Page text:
Things can only get worse if the mega proposal for Penang transport infrastructure is implemented as it stands, says the Penang Stop Human Trafficking Campaign.
There is not a lot to add to the recent reactions to the horrific landslide at Bukit Kukus, Penang.
It is as though we are back one year ago, repeating exactly the same outrage, excuses, hand-wringing and promises that followed the burial of workers in the mud and earth of the landslide at the Granito, Tanjung Bungah construction site.
If we read the press comments that followed that landslide, they are almost word for word the same as the reports ongoing now, following Bukit Kukus. We have learned nothing and done nothing. And it is the workers who have paid the ultimate price, and their families left bereft and in mourning.
In our rush to ‘develop’ our Penang state, we seem to have lost any semblance of what ‘development’ and ‘progress’ might mean. We no longer seem to care about the protection of our environment: we watch as one man-made disaster after another kills people, floods thousands of homes, seriously affects local economies and leaves infrastructure like airports underwater.
The human costs and the financial cost are incalculable (what is a life worth? what is the stress and horror of having your house flooded and your belongings lost?) but still nothing changes. In fact, things are arguably worse.
The environment is one thing; our treatment of our workers, especially migrant workers, is something else. The way we have managed to utterly marginalise such workers, reducing them to little more than incidental dots in our rush to ‘development’, has meant that no one in authority seems to care at all about how women and men migrant workers are contracted, housed and protected.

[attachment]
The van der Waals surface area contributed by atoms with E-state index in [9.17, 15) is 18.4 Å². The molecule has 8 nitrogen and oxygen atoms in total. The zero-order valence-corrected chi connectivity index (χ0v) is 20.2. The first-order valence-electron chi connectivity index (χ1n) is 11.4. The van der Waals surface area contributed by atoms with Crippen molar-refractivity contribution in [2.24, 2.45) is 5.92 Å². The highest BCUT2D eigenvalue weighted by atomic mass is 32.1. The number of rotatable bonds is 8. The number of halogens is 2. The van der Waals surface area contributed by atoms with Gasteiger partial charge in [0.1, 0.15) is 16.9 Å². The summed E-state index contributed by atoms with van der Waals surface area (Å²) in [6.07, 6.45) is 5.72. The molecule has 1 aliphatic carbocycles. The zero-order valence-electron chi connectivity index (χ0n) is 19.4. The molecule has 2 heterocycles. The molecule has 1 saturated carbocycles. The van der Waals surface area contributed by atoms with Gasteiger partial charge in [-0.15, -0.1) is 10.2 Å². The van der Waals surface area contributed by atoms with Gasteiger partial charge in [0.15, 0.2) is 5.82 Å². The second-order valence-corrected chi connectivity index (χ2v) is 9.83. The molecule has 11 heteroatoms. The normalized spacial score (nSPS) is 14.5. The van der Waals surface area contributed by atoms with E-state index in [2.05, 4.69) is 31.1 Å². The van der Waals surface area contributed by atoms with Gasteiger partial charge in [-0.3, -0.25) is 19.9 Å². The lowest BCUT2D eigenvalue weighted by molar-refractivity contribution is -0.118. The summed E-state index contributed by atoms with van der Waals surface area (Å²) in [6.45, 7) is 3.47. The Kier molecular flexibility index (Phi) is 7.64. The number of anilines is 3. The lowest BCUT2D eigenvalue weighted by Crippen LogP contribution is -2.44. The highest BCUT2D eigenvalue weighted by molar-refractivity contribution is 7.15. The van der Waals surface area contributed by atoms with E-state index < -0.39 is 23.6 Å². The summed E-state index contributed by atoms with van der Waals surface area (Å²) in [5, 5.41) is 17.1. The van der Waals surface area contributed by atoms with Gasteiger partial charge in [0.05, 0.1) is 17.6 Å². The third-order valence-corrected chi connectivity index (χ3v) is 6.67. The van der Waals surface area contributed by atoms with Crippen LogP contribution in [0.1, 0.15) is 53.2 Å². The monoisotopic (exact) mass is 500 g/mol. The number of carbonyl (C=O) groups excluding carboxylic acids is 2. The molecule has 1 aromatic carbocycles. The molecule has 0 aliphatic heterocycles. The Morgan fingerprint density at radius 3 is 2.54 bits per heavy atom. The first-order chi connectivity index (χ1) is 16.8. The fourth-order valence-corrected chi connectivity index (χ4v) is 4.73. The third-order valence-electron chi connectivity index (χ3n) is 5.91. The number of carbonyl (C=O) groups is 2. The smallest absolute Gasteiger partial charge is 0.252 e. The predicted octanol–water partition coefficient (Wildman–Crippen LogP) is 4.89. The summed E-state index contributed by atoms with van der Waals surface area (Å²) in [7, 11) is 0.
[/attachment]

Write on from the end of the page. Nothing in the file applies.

The catalogue of abuses suffered by the workers are consistently reported by groups like the Migrant Workers Right to Redress Coalition, the Bar Council and others, and consistently ignored by the authorities (and of course, the developers).
The fact is that where there is little protection of workers, little monitoring of terms, conditions, health and safety, and no priority at all in taking action to better value and protect human lives, human trafficking and modern day slavery flourish. It is no coincidence that Malaysia is making such little headway in combating these evils.
Following last year’s landslide at the Granito site, calls were made for the official inquiry into that tragedy to include examining the whole issue of how the construction industry employs workers. Many of those who died were subcontracted workers, even sub-subcontracted, many undocumented, and many hired day by day. Two were refugees.
No one seemed to want to take responsibility, and certainly no one in authority was in the slightest bit interested in cleaning up employment practices so that all workers were and are properly insured, housed and protected.
The appalling condition of housing at construction sites has been a scandal for years; but no one wants to address this. The photos of the prefab housing smashed by the latest landslide might wake some of us up but we hold little hope that any action will be taken by those whose job it is to protect people.
How good it would be if the Penang state government announced an official inquiry into the terms and conditions of migrant workers across the state, starting with the construction industry.
How wonderful it would be if the crucial hard work, contributions and sacrifice of migrant workers were acknowledged and celebrated by Penang state government officials, instead of denigrated.
How fantastic it would be if demands for the protection of the rights and security of all workers were seen to be in need of urgent overhaul and the necessary major changes made.
It is possible that the work of the recently appointed national independent Committee on the Management of Foreign Workers will result in some changes; we hope.
But meanwhile in Penang, the lack of any effective action in the one year since Granito has exposed the extent of negligence and indifference across the industry and the local authorities. More ‘development’, more profits, never mind the costs to expendable migrant workers, to local populations or to our environment.
This can only get worse if the mega proposal for Penang transport infrastructure is implemented as it stands. More workers will be killed; more hill slopes will be cut. We can anticipate more headlines, more floods, more ‘disasters’, more deaths, more hand-wringing, more excuses.
In this context, what does ‘development’ mean exactly? When will the deaths, disasters, negligence and indifference stop?